|Jaime Barranco in his doorway.|
Bogotá Bike Tours visited the other day.
Words such as varied, disparate or eclectic don't come close to capturing Macumba, with its collections of indigenous sculptures, perfume bottles, Barbie dolls, African masks and chinese artifacts. But perhaps the most interesting item on display is Jaime Barranco himself, the museum's creator, collector and organizer, as well as the inventor of the sometimes-fanciful, always colorful, stories behind the objects.
|Click for a slideshow|
Jaime Barranco plays his drum
Barranco, who says he's in his 80's, but looks decades younger and often displays the enthusiasm of a teenager, recounts that as a young man he traveled throughout Latin America collecting stuff. He hasn't told me how he got the things from Asia and Africa.
Possessing this trove of objects and a small apartment, Barranco turned necessity into a virtue by converting the apartment into a sort of museum (he rejects that word, perhaps because it suggests a static collection. He also doesn't like the words 'teaching' and 'learning,' preferring to talk about 'incorporating knowledge.'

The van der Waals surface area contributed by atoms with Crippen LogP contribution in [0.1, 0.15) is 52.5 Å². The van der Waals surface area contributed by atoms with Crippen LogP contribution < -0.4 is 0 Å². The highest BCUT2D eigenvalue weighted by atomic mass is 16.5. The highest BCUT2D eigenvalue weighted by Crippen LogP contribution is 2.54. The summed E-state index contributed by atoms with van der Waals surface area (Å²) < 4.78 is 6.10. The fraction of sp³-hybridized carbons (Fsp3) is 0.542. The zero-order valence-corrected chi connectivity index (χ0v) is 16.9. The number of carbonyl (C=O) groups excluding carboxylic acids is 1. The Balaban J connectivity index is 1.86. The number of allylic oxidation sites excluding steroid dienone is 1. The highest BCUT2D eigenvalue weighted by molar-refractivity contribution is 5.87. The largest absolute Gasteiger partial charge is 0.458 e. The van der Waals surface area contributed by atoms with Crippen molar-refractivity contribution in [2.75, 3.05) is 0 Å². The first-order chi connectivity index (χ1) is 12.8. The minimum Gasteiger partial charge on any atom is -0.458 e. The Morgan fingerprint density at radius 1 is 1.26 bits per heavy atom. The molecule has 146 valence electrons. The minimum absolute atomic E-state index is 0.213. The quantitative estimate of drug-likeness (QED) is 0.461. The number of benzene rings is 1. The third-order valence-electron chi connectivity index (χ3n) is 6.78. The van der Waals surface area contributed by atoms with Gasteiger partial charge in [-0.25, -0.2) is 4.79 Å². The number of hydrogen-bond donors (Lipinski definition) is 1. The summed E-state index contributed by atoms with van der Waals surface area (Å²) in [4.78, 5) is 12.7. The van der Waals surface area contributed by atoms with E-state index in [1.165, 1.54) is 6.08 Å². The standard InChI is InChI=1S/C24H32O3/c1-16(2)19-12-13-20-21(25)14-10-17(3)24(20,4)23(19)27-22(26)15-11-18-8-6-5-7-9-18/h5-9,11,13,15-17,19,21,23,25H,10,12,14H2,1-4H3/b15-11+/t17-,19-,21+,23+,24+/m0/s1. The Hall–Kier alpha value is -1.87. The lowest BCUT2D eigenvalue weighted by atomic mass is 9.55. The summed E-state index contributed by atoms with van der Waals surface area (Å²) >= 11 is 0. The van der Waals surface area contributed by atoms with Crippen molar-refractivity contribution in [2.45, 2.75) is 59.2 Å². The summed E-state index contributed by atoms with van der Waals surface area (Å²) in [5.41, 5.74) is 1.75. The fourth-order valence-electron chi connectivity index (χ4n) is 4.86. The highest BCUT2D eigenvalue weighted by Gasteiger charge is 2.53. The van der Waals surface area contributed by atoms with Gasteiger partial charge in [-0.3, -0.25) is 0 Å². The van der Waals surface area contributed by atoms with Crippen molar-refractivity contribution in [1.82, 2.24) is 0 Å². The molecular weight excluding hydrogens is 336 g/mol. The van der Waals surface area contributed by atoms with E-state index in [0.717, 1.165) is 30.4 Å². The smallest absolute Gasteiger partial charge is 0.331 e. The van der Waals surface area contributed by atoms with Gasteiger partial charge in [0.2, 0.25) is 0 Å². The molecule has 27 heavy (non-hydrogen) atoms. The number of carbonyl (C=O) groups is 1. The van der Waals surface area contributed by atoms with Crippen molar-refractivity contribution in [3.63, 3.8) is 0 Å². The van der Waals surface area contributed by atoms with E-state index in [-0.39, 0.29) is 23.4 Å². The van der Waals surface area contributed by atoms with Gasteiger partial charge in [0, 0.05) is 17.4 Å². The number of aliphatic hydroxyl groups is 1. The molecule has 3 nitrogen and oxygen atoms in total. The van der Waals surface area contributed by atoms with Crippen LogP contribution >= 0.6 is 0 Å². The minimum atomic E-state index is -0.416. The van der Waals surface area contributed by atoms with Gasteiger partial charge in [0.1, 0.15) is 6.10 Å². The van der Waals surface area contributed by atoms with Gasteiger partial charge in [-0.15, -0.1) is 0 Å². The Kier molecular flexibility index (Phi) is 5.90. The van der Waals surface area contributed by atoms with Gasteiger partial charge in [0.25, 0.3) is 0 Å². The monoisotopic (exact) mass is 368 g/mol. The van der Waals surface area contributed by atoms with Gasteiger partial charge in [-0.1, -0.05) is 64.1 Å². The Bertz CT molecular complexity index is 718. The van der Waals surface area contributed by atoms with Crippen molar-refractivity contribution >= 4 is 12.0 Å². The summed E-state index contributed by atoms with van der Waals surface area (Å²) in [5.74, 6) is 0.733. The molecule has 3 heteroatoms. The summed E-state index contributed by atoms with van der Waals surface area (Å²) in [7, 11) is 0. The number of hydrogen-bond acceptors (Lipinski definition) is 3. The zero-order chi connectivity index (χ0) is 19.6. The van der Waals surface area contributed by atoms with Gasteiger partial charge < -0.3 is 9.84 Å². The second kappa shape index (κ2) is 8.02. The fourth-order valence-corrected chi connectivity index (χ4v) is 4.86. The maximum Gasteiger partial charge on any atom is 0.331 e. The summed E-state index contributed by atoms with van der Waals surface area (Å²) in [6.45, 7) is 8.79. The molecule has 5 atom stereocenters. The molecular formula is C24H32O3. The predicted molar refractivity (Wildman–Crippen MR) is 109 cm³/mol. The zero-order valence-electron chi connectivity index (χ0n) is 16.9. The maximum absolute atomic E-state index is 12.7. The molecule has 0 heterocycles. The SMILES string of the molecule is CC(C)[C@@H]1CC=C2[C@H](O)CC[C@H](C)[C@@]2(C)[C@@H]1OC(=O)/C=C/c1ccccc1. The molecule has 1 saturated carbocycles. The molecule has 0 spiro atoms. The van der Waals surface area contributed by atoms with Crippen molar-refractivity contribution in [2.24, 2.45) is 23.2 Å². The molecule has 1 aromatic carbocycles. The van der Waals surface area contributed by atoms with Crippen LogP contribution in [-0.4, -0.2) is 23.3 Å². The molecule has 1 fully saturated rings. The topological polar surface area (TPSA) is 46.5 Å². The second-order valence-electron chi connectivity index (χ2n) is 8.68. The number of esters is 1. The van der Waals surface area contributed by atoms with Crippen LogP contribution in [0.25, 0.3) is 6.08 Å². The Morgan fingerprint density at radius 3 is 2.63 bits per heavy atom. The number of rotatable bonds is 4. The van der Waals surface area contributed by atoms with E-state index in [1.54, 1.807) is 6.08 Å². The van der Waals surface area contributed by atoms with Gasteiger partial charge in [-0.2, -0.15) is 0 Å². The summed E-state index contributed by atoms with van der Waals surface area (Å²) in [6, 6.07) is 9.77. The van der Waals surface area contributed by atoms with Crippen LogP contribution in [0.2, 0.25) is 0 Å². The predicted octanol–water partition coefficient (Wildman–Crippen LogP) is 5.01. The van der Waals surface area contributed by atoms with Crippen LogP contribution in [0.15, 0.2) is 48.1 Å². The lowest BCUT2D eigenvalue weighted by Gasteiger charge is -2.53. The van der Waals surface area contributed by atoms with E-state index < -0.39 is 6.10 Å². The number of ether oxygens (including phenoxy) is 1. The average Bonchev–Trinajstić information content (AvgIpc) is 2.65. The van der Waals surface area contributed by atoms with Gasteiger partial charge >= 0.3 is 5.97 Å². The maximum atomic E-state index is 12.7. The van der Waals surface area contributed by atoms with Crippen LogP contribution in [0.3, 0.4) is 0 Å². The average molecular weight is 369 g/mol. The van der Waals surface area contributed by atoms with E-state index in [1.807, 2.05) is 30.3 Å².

Many of Barranco's explanations for his objects sound a bit fanciful to me, although they're interesting nevertheless. Others might have a real base in anthropological science, like his explanation of the four phases of human life, each represented by a different animal's qualities. Then there's the indigenous sculpture of a half-monkey, half-boy mastubating, which I won't detail.
|An indigenous sculpture of a youth at work|
By Mike Ceaser, of Bogotá Bike Tours